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Educating Citizens of the World through Study Abroad

Every year, about 300 Vassar students scatter across the globe for a semester or two of study and extracurricular adventures. About half of the members of the junior class, as well as a few seniors, attend colleges and universities in more than 30 countries on six continents in sessions coordinated by the Office of International Programs.


Vassar sponsors or co-sponsors study-abroad programs in England, Ireland, Italy, France, Spain, Russia, Costa Rica, and India, but students are free to choose from among dozens of others if they secure approval from their academic advisors. Vassar also coordinates bilateral exchange programs with colleges in China, France, Germany, Japan, and the United Kingdom.

Associate prof. of French Vinay Swamy, who oversees Vassar’s Study Abroad program in Paris, says studying in a foreign country has numerous benefits. “We strongly encourage our students to study abroad, and not just to brush up on their language skills,” Swamy says. “More importantly, a semester abroad gives them the opportunity to experience first-hand what it is like to live in a culture that approaches life differently from our own society. This is why Vassar-run programs are all immersion programs. Students pledge to speak in the target language, they are also housed with local host families, and all programmed courses and activities are carefully planned with a view to exposing our students to difference, and to challenging them to expand their intellectual horizons in the local cultural environment.”

We spoke to seven current seniors who took part in international studies last year. Here’s what they had to say about their experiences:

Madeline Pollis, a music and Italian double major from Cleveland, OH, attended a Vassar-sponsored program at the University of Bologna. She studied writing, music history, linguistics and art history. All of her classes were conducted in Italian.

 “The structure of the classes was a lot different from what I was used to at Vassar; they were all big lectures with a final exam at the end. The Italian students are allowed to wait to take their exams when they feel they’re ready, but I was proud that I did well on every exam in just one semester. I sang in two choirs and took part in a large concert at the end of the semester. But the best part of the experience was my living arrangements: I had four roommates in an apartment in Bologna. Two were from Sicily one was from Albania and the other from Cameroon.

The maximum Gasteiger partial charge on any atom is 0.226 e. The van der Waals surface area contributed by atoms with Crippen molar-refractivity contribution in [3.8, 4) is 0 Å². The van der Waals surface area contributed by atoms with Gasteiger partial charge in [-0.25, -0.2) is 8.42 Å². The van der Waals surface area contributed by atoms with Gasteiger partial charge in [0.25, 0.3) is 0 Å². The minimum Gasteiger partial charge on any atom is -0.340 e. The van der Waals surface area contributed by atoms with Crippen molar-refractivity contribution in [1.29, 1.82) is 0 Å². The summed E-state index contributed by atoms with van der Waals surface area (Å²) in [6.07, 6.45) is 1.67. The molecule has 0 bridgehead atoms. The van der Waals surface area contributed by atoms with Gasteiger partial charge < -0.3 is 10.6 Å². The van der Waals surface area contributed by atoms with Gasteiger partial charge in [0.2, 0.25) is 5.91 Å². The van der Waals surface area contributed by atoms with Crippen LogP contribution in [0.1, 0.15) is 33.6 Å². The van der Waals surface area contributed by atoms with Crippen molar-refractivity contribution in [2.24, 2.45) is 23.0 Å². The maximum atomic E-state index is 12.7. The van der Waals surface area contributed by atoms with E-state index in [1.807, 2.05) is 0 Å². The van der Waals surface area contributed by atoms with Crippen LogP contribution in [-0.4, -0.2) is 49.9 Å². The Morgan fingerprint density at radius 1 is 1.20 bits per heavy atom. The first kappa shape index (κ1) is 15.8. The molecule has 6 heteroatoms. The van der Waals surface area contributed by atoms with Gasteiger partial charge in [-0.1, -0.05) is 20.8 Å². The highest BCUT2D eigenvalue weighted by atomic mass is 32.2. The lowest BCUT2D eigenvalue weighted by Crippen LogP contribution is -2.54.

“One memory I will always keep with me was cooking with my Sicilian roommates. We made a ribbon pasta with olive oil and Sicilian broccoli – kind of a mix between cauliflower and broccoli that we brought back with us when we visited their families in Palermo. I also did some traveling alone; it was terrifying at times but also character-building. I can see myself living almost anywhere in Italy now.”

Christopher Brown is a political science and mathematics double major from Temecula, CA. He spent a semester at the University of Sussex in England, where he took two math courses and two political science courses, including a United States politics course. 

“It was interesting to study American politics from a European perspective. I also took a course on modern international institutions, starting with the League of Nations and including the United Nations, NATO and the European Union. That was interesting because the Greek financial crisis was happening while I was there, and everyone else in my class was from a country in the European Union, so it had greater implications for them.

“I joined a choir while I was there, and we traveled to other colleges for concerts, and I did a week of backpacking in Scotland. But the experience I’ll always remember is climbing a hill behind my flat with a few other American students. There was a beautiful view Sussex far below us, and we just talked about our lives and our futures. It was cool to be the only student from Vassar in a place where no one knew me.”

Aliyah Harith-Bey, a political science major from Babylon, NY, studied European politics, journalism and Spanish art history at Carlos III University of Madrid in a program sponsored jointly by Vassar and Wesleyan College.

“I had previously taken Professor Leah Haus' class on the European Union at Vassar, but the one at Carlos gave me a fresh perspective. The class was taught from a very internal standpoint, as what happens in the EU has a much more impactful affect on Spain. In my art history course, we were able to visit some amazing museums and see some private galleries. I really developed an appreciation for Spanish art and hope to learn even more."

“One of my favorite moments was seeing the Alhambra, built by the Moorish kings, for the first time; it was absolutely breathtaking! We visited many chapels and cathedrals as well, built after the Catholic kings. It was so interesting to see the architectural blend of these two influences."

“On Valentine’s Day, I decided to spend the afternoon exploring my favorite area, Goya. I sat at a café, sipped some sangria, and watched passers-by; just experiencing being alive in a different culture. Sometimes, it’s the simplest things that have the most lasting impact.”

Zach Rippe, a media studies major from Park Ridge, NJ, spent a semester at a Vassar-sponsored program at Goldsmith’s College of the University of London. Rippe’s course work included a class on book making taught by Vassar English prof. Robert DeMaria that included trips to rare book shops and print shops in London.